The dedication to sustainable design extends to its food & beverage program, which features locally grown, organic produce from its eight raised-bed culinary gardens. Located on the property and directly in front of the resort’s signature restaurant, FARM at Carneros, the new gardens feature 50 varieties of organic herbs and vegetables as well as fresh eggs from the resort’s chicken coop. The garden’s fennel makes an appearance as an accompaniment to the crispy pig ears, while the farm harvest entree features braised radishes, turnips, tomato confit, and crispy artichokes.

Aside from feeding guests, the gardens themselves also offer entertainment: the resort hosts cooking demonstrations, private gardening sessions, and an introduction to beekeeping, hosted by the resident beekeepers who work on-site. A fascinating insight into the busy lives of working bees, the tour includes getting up close and personal with the resort’s apiary, which is home to five log hives, learning about the role bees play in sustainable farming practices, and, of course, a honey tasting.

To learn more about Carneros’s sustainability practices and innovative design, I spoke with Ed Costa, managing director of Carneros Resort and Spa.

In your own words, what do you think makes Carneros different from other Napa resorts?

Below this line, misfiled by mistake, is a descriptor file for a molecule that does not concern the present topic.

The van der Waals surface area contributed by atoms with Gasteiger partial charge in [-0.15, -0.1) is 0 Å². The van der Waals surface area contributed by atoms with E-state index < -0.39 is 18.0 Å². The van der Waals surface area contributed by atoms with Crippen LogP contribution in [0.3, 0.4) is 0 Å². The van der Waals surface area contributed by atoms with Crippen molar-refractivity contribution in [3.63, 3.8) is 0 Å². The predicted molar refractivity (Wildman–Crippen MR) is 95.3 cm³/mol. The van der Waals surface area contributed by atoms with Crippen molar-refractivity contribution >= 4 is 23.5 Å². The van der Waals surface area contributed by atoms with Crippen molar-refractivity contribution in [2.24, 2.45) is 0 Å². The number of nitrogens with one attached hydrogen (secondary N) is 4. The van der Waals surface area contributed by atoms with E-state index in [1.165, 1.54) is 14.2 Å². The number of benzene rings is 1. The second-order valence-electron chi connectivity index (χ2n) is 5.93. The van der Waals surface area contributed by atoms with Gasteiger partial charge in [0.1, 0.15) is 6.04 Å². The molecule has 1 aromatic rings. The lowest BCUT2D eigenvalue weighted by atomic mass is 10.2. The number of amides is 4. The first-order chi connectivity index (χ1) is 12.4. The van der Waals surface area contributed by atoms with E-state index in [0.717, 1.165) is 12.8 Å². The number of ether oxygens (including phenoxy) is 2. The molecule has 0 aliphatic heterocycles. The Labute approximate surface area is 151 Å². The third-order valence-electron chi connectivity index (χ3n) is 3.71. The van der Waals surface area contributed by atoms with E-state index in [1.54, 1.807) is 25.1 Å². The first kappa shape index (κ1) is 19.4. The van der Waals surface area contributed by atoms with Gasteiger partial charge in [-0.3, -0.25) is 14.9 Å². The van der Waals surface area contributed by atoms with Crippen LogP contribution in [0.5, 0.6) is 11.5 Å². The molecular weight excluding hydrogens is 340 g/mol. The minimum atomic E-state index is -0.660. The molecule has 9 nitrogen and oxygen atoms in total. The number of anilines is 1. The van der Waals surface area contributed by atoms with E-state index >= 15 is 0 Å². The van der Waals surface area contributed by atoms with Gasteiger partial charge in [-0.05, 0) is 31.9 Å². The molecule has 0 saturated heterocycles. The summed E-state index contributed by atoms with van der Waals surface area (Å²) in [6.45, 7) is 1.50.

The resort’s unique experience is noticeable right away, from the warm service from staff members who go above and beyond to the property’s natural beauty that creates the kind of secluded atmosphere travelers crave for a getaway. Guests feel instantly at home with our cottages’ farm-style architecture and modern interior design with deluxe in-room amenities, including fireplaces, indoor-outdoor showers, gas fire pits, individual hot tubs, and Plum wine dispensers for contactless on-demand wine service. The luxe, adults-only Hilltop Pool offers one-of-a-kind, sweeping views of Napa Valley’s iconic vineyards and rolling hills. Our culinary gardens are also a standout feature, allowing us to source the freshest produce for our dining venues year-round.

Families are also catered to at the resort with nostalgic pastimes like s’mores and cozy movie nights in a cottage’s spacious backyard, the family-friendly Otto’s Pool, and fun activities such as exploring the culinary gardens and onsite chicken coop or starting the visit with a scavenger hunt and our signature Carneros Coloring Book. There’s truly something for everyone.

Where and how did Carneros’s journey toward sustainability begin? What prompted the change or sparked the idea for a move toward sustainable practices in all aspects of the resort?